A “MIRACLE” fawn which survived after its mother was killed in a car accident while she was pregnant has been put down — because it was too tame.

The deer appeared from his mother’s ruptured abdomen after being struck by a car in Chapeltown Road, Turton, in June.

The orphan was rescued and was taken to the RSPCA Wildlife Centre in Nantwich, Cheshire.

After a month, the male roe deer was taken to a centre in Norfolk with specialist facilities to rehabilitate deer into the wild.

The animal was released into the wild last week, but the RSPCA said the deer was too tame following its release and it had to be put down.

The move has been condemned by the British Deer Society, which said it was irresponsible to bring up the deer and expect it to be able to go back into the wild.

David Kenyon, from the British Deer Society, said: “If the RSPCA took the decision to raise the deer, then they should have taken the long-term decision to put it into a petting zoo.

“It was irresponsible to bring up a deer and expect it to go back into the wild.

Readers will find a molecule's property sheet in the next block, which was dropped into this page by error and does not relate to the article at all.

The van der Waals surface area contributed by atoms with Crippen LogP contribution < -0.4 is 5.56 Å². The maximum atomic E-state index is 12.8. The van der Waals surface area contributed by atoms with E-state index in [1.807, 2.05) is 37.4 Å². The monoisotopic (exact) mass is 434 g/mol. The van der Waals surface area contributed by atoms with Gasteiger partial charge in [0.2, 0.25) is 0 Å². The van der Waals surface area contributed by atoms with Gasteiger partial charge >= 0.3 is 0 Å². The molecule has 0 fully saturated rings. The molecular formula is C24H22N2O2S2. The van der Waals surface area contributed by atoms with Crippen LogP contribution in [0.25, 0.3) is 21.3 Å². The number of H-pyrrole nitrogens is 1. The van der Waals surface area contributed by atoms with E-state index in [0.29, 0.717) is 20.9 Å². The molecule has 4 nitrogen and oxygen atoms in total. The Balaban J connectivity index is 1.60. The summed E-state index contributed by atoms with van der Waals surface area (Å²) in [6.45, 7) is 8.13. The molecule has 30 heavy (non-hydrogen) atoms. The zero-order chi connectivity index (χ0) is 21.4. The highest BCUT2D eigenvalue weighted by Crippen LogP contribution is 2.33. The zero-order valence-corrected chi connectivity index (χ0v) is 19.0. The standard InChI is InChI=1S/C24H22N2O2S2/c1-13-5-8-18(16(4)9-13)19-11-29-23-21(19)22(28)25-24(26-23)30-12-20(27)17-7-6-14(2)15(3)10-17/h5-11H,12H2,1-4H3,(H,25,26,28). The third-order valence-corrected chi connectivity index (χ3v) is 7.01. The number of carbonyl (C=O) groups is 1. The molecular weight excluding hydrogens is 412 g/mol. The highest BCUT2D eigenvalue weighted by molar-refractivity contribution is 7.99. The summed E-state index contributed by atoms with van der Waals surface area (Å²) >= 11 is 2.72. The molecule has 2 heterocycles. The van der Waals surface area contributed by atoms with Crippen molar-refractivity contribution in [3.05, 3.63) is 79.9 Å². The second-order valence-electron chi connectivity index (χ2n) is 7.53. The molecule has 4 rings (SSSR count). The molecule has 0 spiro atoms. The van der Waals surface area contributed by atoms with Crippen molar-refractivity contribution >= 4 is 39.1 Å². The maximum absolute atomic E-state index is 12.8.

“I have heard of deer being raised and put in petting zoos, but I have not heard of one being raised and then put down. That’s a first.”

The RSPCA has said that when a tame deer had been placed in a deer park before it had jumped on people. That could have been dangerous because of its large antlers and it was shot by the park owners.

A spokesman for the RSPCA said: “The deer which was born after his mother was killed in a car accident was released into the wild.

“Sadly, it was immediately evident that he was too tame to cope with his new environment and his welfare would have been at risk if he had remained there. Staff caught him again and he was put to sleep in a humane way.

“The ethos behind our wildlife centres is to get wild animals back to where they belong. In addition, a male roe deer as tame as this could pose a serious risk to humans, as well as to itself.

“As with all wildlife rescues, we took a risk that this deer would not thrive on release.

“We took the chance that we could rear it, knowing that we might have to euthanase it if it sadly proved unsuitable for a life in the wild.”